LONDON, OCT. 22, 2005 (Zenit.org).- Western Europe and the United States are decadent societies because they have abandoned a morality based on the traditional virtues. So says a book just published by the London-based Social Affairs Unit, “Decadence: The Passing of Personal Virtue and Its Replacement by Political and Psychological Slogans.”
Edited by Digby Anderson, the volume brings together authors from a variety of backgrounds and views. A first section contains essays on the “old” virtues, such as prudence, love and courage. The second deals with the “new” virtues, centered on the environment, caring, therapy and being critical.
The book does not pretend to give a complete analysis of any of the virtues, and the authors of the chapters differ in their approach to the subject matter. Readers could also disagree about some of the interpretations of the virtues. Overall, however, the book provides a stimulating reflection on the dangers of discarding the tried-and-true virtues for passing fads.
In the introduction, Anderson explains that the old virtues were genuine ones, in that they demanded of people specific types of behavior. The new ones, in contrast, often fall into the category of slogans or rhetorical appeals. Or, if in some cases they do contain elements of true virtue, they tend to elevate a trivial aspect into the main virtue.
Kenneth Minogue, a retired professor of political science at the London School of Economics, addresses the virtue of prudence. After looking at its classical origins in Aristotle and its subsequent modifications, Minogue observes that prudence was particularly important in balancing conduct by coordinating the virtuous acts of a person.
That concept of prudence came under challenge in the 18th century from utilitarian philosophers, who tried to substitute it with a scientific system of maximizing happiness. More recently, the modern world has interpreted prudence as the avoidance of risk, and instead of a virtue we now have statistical analysis and probability theory.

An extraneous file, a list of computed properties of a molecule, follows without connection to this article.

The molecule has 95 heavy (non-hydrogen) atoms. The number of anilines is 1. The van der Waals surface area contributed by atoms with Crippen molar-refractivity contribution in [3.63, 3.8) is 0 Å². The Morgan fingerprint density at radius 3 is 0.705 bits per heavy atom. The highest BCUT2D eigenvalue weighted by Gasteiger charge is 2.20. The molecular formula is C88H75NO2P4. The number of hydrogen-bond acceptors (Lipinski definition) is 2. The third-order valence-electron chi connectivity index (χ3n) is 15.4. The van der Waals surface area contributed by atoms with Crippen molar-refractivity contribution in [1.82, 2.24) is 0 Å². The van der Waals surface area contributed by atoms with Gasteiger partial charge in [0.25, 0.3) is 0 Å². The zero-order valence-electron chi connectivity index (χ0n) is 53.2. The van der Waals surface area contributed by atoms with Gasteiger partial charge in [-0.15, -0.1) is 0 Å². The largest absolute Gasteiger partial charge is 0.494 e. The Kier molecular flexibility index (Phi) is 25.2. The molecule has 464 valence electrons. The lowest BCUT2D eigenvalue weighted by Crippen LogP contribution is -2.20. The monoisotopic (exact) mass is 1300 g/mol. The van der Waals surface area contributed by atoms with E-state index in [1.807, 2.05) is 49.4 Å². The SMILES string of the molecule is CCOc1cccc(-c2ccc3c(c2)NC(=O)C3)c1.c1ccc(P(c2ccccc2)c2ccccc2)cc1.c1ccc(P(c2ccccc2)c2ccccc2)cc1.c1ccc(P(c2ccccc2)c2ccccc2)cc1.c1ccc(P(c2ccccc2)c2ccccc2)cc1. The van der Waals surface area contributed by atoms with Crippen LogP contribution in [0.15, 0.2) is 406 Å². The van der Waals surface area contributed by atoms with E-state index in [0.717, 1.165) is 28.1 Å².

Another way in which the virtue of prudence has been weakened is through the increasing role of the state. Instead of personal responsibility we now have an ever-increasing regulation of conduct by governments.
Digby Anderson, until last year director of the Social Affairs Unit, looks at the Christian virtue of love in one of the book’s chapters. This virtue, he explains, has run into difficulties because it can only be understood and lived within the context of a broader Christian theology. Once belief in God, heaven and sin disappear, then love, along with many other virtues, vanishes.
In its place we have a populist sentimental ethics, or a secular rights-based ethics. Some of the traditional language of the virtue of love remains, but it is superficial, without a metaphysics or solid anthropology to ground it.
So, instead of a virtue that puts God in first place and requires us to love our neighbor, we now have a love that liberates us from rules, encourages us to follow our feelings and exhorts us to be nice to people.
The virtue of thrift is examined by Theodore Malloch, chief executive officer of the Maryland-based Roosevelt Group. Frugality, or thrift, has its origins in the Calvinist tradition, according to Malloch. It was based on the idea that a person’s worth is not determined by how much he spends, but by the wisdom shown in discharging responsibilities in the context of being a steward of God’s creation.
For a person motivated by such a vision an unlimited desire to possess goods is seen as denoting spiritual instability. Modern society, however, has reversed things and sees having more possessions as a sign of success. Thus, restraint has been replaced by profligacy, and thrift by indebtedness. “In such a moral universe, desire is the only real absolute,” comments Malloch.